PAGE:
General Approach Walkthrough¶
Using the SBML file constructed as in CellDesigner Walkthrough, we will proceed by completing a more in-depth
explanation of running the general approach. Note that the general approach can
be ran on any network that has conservation laws, even if that network does have a sink/source. One can test whether or
not there are conservation laws by seeing if the output of
greater than zero. This tutorial will use
The following code will import crnt4sbml and the SBML file. For a little more detail on this process consider Low Deficiency Approach.
import crnt4sbml network = crnt4sbml.CRNT("/path/to/simple_biterminal.xml")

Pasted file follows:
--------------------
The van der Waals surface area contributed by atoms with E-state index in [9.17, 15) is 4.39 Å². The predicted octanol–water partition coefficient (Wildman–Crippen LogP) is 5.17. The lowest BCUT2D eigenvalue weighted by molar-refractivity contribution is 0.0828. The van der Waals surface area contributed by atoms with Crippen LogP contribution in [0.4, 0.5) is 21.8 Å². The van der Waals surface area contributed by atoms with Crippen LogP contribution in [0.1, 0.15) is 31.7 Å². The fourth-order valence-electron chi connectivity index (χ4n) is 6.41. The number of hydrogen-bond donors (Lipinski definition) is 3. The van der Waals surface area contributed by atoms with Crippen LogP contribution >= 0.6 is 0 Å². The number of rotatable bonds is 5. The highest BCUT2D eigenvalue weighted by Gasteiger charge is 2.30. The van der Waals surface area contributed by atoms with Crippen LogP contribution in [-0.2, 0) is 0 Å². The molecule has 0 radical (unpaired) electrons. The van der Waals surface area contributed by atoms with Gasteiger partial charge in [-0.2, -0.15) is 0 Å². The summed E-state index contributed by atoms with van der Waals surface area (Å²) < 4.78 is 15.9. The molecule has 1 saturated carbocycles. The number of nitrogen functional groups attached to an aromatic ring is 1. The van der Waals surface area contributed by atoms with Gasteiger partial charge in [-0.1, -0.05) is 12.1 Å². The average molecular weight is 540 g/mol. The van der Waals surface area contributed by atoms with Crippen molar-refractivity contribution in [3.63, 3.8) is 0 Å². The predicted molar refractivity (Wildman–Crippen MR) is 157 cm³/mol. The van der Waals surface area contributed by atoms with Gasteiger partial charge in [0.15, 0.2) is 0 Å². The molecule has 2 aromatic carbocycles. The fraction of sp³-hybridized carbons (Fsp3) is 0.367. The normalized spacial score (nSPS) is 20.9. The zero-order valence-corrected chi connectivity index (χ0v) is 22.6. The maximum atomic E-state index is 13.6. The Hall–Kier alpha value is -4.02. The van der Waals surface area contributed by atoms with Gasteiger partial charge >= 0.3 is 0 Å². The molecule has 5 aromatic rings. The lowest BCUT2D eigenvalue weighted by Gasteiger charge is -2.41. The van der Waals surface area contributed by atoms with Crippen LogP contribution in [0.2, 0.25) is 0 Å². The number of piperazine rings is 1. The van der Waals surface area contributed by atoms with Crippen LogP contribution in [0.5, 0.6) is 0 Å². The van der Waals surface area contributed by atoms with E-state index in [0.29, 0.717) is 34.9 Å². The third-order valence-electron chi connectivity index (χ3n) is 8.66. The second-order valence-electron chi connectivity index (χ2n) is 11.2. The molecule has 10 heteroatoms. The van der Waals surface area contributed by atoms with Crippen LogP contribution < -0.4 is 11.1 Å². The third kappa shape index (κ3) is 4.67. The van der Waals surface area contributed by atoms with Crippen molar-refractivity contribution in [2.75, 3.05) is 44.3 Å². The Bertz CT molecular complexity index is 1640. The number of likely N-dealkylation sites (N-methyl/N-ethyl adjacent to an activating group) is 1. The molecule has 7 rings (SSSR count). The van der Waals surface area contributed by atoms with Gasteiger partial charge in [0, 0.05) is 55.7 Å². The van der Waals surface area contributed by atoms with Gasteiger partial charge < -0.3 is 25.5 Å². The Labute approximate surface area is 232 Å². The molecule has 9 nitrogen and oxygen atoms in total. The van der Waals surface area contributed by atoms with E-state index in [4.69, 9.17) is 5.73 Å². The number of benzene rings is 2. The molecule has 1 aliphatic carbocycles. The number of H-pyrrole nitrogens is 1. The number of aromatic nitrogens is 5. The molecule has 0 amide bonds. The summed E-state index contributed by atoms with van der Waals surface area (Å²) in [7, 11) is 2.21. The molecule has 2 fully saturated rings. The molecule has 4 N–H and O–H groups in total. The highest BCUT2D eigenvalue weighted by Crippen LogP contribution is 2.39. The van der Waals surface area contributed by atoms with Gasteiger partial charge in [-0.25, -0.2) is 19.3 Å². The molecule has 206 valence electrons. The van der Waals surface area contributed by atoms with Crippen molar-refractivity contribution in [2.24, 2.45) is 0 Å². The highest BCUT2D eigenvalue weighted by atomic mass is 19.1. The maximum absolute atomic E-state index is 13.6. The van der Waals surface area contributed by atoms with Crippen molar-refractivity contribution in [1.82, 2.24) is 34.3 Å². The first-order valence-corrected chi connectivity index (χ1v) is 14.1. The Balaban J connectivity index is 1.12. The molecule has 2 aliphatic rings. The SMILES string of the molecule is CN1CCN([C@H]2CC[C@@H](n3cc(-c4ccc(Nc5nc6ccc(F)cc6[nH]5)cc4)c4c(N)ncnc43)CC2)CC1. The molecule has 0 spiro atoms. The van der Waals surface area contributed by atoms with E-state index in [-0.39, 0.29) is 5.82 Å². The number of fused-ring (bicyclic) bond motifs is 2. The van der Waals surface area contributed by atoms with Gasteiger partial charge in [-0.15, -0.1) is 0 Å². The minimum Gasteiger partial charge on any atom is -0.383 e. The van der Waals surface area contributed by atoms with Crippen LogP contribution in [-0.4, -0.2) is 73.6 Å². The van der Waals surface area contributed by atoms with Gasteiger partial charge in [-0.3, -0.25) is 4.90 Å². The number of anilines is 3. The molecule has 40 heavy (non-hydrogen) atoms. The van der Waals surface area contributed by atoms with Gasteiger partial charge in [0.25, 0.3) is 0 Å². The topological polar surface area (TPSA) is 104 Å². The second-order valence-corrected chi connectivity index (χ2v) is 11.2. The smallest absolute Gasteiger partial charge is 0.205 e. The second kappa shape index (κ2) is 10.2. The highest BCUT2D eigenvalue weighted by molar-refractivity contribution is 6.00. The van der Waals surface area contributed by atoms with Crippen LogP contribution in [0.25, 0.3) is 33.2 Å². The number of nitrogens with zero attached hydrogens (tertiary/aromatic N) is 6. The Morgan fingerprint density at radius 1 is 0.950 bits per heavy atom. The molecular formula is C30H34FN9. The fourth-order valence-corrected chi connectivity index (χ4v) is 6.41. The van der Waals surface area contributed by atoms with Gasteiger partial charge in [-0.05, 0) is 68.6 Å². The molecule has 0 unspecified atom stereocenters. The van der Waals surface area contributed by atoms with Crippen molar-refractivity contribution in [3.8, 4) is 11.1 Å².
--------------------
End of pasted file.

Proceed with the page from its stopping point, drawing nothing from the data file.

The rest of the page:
If we then want to conduct the general approach, we must first initialize the general_approach, which is done as follows:
approach = network.get_general_approach()
Now that we have initialized the class, we have to tell the routine the values of the signal (or principal continuation parameter) and response of the bifurcation diagram, as well as whether or not we would like to force a steady state. Just as in Mass Conservation Approach Walkthrough, the signal (or PCP for numerical continuation) is a conservation law. To select the signal one needs to know which conservation law to choose. The following command will provide the conservation laws derived by the initialization of the general approach class:
This provides the following output:
C1 = 1.0*s10 + 1.0*s11 + 1.0*s2s10 + 1.0*s2s9 + 1.0*s9 C2 = 1.0*s1 + 1.0*s2 + 1.0*s2s10 + 1.0*s2s9 + 2.0*s3 + 2.0*s6
The response of the bifurcation diagram can then be chosen as any species. For this particular example we will choose the following signal and response: